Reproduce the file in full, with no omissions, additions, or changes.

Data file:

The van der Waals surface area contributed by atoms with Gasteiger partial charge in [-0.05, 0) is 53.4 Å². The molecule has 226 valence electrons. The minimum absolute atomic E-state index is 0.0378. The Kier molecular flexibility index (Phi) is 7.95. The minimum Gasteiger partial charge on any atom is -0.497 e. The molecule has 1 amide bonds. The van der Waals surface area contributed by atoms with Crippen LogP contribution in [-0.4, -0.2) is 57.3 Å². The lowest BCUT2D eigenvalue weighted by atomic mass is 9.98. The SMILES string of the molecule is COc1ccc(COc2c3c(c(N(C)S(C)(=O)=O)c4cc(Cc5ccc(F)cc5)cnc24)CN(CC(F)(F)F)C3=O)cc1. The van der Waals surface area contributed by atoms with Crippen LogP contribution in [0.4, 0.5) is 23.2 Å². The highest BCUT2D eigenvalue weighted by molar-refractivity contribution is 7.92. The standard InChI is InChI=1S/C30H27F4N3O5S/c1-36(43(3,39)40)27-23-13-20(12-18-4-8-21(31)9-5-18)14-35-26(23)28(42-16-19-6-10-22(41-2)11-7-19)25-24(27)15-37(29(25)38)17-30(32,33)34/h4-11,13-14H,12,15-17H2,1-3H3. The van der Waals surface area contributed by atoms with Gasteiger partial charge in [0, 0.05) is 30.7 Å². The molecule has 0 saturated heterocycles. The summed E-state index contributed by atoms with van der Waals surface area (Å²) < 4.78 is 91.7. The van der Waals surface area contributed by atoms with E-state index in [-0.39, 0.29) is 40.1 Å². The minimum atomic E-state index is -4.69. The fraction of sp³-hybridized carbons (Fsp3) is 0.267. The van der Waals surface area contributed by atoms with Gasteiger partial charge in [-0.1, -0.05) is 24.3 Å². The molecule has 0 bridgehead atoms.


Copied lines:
The van der Waals surface area contributed by atoms with Gasteiger partial charge in [-0.05, 0) is 53.4 Å². The molecule has 226 valence electrons. The minimum absolute atomic E-state index is 0.0378. The Kier molecular flexibility index (Phi) is 7.95. The minimum Gasteiger partial charge on any atom is -0.497 e. The molecule has 1 amide bonds. The van der Waals surface area contributed by atoms with Crippen LogP contribution in [-0.4, -0.2) is 57.3 Å². The lowest BCUT2D eigenvalue weighted by atomic mass is 9.98. The SMILES string of the molecule is COc1ccc(COc2c3c(c(N(C)S(C)(=O)=O)c4cc(Cc5ccc(F)cc5)cnc24)CN(CC(F)(F)F)C3=O)cc1. The van der Waals surface area contributed by atoms with Crippen LogP contribution in [0.4, 0.5) is 23.2 Å². The highest BCUT2D eigenvalue weighted by molar-refractivity contribution is 7.92. The standard InChI is InChI=1S/C30H27F4N3O5S/c1-36(43(3,39)40)27-23-13-20(12-18-4-8-21(31)9-5-18)14-35-26(23)28(42-16-19-6-10-22(41-2)11-7-19)25-24(27)15-37(29(25)38)17-30(32,33)34/h4-11,13-14H,12,15-17H2,1-3H3. The van der Waals surface area contributed by atoms with Gasteiger partial charge in [0, 0.05) is 30.7 Å². The molecule has 0 saturated heterocycles. The summed E-state index contributed by atoms with van der Waals surface area (Å²) < 4.78 is 91.7. The van der Waals surface area contributed by atoms with E-state index in [-0.39, 0.29) is 40.1 Å². The minimum atomic E-state index is -4.69. The fraction of sp³-hybridized carbons (Fsp3) is 0.267. The van der Waals surface area contributed by atoms with Gasteiger partial charge in [-0.1, -0.05) is 24.3 Å². The molecule has 0 bridgehead atoms.